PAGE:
January 13, Friday – To ward off the superstition that comes with today, why not take a day off and enjoy the carefree New York bachelor life with a lineup that starts off with The Apartment (1960) at 7am, followed by Any Wednesday (1966; 9:15am), Sunday in New York (1963; 11:15am), Boys' Night Out (1962; 1:15pm), Bachelor in Paradise (1961; 3:30pm) and The Tender Trap (1955; 5:30pm).
Seeing that TCM is planning a three-film to Napoleon Bonaparte beginning at 8pm with Conquest (1937) reminds me of how much I miss those wonderful Napoleons at Rum Runners Bakery in Savannah. But that’s neither here nor there: after Conquest, it’s one of Woody Allen’s “early, funny films” in Love and Death (1975) at and Anthony Adverse (1936) at .
January 14, Saturday – Cliff Aliperti alert: before the last of the Warren William Lone Wolf films, Passport to Suez, unspools at TCM’s got Cleopatra (1934) on tap at . (Just doin’ my part.)
When evening shadows fall, TCM Essentials will roll out Thirty Seconds Over Tokyo (1944) at 8pm…signaling the beginning of a Spencer Tracy film festival that will also feature Adam's Rib (1949; 10:30pm), TDOY fave The Last Hurrah (1958; 12:15am), Father's Little Dividend (1951; 2:30am) and Cass Timberlane (1947; 4am).
January 15, Sunday – The channel occupies a perfectly good Sunday morning with a three-film tribute featuring She Who Must Not Be Named: Meet Me in St. Louis (1944; 6am), The Secret Garden (1949; 8am) and Our Vines Have Tender Grapes (1945; 10am). (Don’t say you weren’t warned.)
At , something that’s a little more my meat and a movie that has become a tradition here at Rancho Yesteryear every Halloween: Abbott and Costello Meet Frankenstein (1948). Another of Bud and Lou’s best, Abbott and Costello Meet the Invisible Man (1951), follows at (I watched this one last Halloween, too) and to close out the night, Abbott and Costello Meet the Mummy (1955) at .
January 16, Monday – “Some preach wrong and some preach right/Some preach love and some preach fright…” A day of fine films has been scheduled to commemorate the birth of Dr. Martin Luther King, Jr.:
06:00am The World, the Flesh, and the Devil (1959)
07:45am Cry, the Beloved Country (1952)
09:30am Pressure Point (1962)
11:00am Odds Against Tomorrow (1959)
Lost Boundaries (1949)
Intruder in the Dust (1949)
A Raisin in the Sun (1961)
The Defiant Ones (1958)
My Brother's Wedding (1983)
The Learning Tree (1969)
Black Girl (1972)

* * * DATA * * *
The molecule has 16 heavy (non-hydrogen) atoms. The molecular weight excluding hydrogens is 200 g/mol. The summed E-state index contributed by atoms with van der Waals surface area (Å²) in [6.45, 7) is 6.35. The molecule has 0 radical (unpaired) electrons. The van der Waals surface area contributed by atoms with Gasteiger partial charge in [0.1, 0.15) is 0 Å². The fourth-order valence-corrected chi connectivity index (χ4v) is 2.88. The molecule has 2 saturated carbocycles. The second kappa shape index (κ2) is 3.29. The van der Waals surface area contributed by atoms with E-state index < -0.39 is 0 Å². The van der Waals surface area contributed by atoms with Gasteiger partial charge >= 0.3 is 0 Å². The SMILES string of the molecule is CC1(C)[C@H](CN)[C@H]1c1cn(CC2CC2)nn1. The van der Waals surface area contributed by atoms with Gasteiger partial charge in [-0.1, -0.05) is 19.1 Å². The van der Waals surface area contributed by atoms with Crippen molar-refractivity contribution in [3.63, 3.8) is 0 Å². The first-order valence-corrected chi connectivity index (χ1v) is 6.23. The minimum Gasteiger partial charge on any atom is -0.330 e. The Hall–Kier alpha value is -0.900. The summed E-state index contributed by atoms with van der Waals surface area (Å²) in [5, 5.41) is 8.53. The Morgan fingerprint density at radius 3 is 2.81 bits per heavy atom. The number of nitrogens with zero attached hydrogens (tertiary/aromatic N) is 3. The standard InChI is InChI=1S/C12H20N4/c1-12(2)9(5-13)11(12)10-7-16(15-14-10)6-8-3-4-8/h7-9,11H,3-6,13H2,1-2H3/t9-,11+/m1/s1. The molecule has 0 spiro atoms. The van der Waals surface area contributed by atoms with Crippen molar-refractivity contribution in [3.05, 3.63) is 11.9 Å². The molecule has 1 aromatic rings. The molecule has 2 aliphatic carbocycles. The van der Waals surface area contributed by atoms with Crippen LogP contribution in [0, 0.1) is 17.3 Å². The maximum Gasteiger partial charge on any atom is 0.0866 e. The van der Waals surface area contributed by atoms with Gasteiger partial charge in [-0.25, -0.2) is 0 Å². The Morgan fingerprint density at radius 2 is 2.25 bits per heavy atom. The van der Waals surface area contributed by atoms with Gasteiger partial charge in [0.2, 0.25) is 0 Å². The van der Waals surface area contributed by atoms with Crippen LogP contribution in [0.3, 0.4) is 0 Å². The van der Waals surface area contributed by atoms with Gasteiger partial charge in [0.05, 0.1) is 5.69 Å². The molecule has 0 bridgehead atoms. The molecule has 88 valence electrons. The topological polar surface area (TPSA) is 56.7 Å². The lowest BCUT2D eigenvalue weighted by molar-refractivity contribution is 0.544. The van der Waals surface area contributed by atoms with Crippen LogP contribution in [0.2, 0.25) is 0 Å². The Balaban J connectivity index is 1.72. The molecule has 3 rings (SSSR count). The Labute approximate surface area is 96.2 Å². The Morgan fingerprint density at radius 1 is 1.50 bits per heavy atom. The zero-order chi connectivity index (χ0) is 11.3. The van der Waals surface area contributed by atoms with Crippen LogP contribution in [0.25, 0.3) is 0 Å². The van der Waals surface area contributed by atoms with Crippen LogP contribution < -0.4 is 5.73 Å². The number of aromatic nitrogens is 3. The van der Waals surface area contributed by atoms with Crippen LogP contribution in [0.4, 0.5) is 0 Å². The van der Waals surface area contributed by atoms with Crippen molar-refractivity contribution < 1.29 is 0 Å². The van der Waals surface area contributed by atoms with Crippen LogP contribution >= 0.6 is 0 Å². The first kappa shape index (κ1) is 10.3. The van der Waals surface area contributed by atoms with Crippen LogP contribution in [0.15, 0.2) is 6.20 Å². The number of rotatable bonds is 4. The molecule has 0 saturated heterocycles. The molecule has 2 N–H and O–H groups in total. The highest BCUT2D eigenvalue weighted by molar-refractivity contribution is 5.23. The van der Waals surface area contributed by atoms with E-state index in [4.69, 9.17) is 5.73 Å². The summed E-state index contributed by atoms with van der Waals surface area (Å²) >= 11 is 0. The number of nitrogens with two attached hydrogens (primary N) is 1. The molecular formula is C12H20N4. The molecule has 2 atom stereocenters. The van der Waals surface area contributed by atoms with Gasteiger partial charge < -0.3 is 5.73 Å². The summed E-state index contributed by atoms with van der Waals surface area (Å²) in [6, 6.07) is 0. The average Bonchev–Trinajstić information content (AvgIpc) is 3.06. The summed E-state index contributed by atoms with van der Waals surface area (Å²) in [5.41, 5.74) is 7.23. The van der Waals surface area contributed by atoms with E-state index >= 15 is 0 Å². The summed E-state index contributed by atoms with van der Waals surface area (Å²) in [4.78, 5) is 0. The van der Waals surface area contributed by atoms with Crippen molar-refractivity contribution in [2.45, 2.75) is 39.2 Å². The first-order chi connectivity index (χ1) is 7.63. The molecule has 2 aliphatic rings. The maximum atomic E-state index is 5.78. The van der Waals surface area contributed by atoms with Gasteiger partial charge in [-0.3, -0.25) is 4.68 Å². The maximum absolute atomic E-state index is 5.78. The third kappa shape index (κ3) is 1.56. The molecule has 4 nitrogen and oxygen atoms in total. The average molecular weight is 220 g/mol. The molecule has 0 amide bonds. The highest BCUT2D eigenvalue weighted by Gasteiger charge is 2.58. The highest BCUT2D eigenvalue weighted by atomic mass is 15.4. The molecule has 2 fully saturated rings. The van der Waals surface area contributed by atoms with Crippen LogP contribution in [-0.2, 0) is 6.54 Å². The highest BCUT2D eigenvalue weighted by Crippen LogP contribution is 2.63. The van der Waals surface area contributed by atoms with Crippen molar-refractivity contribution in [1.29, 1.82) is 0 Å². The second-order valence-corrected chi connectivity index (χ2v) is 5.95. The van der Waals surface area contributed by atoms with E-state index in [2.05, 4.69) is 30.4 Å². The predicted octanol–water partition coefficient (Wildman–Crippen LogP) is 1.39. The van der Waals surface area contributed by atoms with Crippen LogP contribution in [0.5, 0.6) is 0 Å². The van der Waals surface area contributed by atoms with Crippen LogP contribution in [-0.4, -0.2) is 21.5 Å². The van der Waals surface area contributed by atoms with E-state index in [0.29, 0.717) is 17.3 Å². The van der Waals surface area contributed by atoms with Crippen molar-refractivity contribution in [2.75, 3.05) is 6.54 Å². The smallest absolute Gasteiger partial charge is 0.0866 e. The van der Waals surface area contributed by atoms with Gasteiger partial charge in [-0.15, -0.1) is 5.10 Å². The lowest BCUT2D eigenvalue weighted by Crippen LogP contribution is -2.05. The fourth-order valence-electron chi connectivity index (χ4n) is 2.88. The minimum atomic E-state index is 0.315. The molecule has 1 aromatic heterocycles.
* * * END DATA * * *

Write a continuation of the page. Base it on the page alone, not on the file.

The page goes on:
Stir Crazy (1980)
03:30am Watermelon Man (1970)
January 17, Tuesday – With beloved host Robert Osborne having returned from his sabbatical, he’s ready to choose some of his personal favorites from the voluminous Turner Classic Movies library: What Ever Happened to Aunt Alice? (1969; 8pm), Love is a Many-Splendored Thing (1955; 10pm), Night in Paradise (1946; 12mid) and The Diary of a Chambermaid (1946; ). (This last one, an English language film directed by the great Jean Renoir, will definitely have to be recorded by both Laura and yours truly.)
January 18, Wednesday – It’s that time of year when pal Page puts up her Cary Grant decorations, and she’ll no doubt have friends and family over to celebrate what would have been Archie Leach’s 108th birthday with The Toast of New York (1937; 6:15am), Topper (1937; 8:15am), Holiday (1938; 10am), In Name Only (1939; 12noon), My Favorite Wife (1940; 1:45pm), Every Girl Should Be Married (1948; 3:15pm) and Room for One More (1952; 4:45pm). (I’ll be by when
Holiday comes on to sing Grant carols.)
January 19, Thursday – TCM spends a day pretty much in the same fashion as my father: reminiscing about World War II. But one of the films they’ve got on the schedule is one that I’ve been hunting high and low ever since I saw it on American Movie Classics (which is how I spend my days, reminiscing when AMC showed old movies): Joan of Paris (1942), with Michèle Morgan, Paul Heinreid, Thomas Mitchell and the always welcome Laird Cregar.
January 20, Friday – Happy birthday to a true TDOY fave—the Oscar and Tony Award-winning actress, Patricia Neal. On tap for the occasion: It's a Great Feeling (1949; 6am—Jeffrey Bushdinkle alert, Becks!), John Loves Mary (1949; 7:30am), The Fountainhead (1949; 9:15am), Bright Leaf (1950; 11:15am), The Hasty Heart (1949; 1:15pm), A Face in the Crowd (1957; 3pm) and The Subject Was Roses (1968; 5:15pm)
Come evening, another TDOY idol gets some much needed attention: an actor who has never given a bad performance in any of the venues I’ve seen him in. You can enjoy some of Martin Balsam’s fine thespic turns in Al Capone (1959; 8pm), The Anderson Tapes (1971; 10pm) and Vince Keenan fave The Taking of Pelham One Two Three (1974; 12mid).
And on TCM Underground: one of the most fascinating cases in the annals of crime unfortunately doesn’t fare well in the 1977 cult curiosity The Town That Dreaded Sundown (2am); even Ben Johnson can’t save this turkey. Fortunately Underground rebounds at with what may very well be my favorite Blake Edwards-directed film, Experiment in Terror (1962)
January 21, Saturday – The Glass Key (1942) is scheduled for a airing. I don’t have to tell you what that means.
January 22, Sunday – Stacia alert! A three-film testament to the incomparable Bela Lugosi kicks off at 8pm with Murders in the Rue Morgue (1932)…and while I wouldn’t try to put you off the movie, it pales to the delights that await you in The Black Cat (1934), which follows at 9:15 (“Supernatural, perhaps…baloney, perhaps not…”). The excellent Island of Lost Souls (1932), which the doyenne of She Blogged by Night was nice enough to float me a copy some time back, closes out BelaFest at .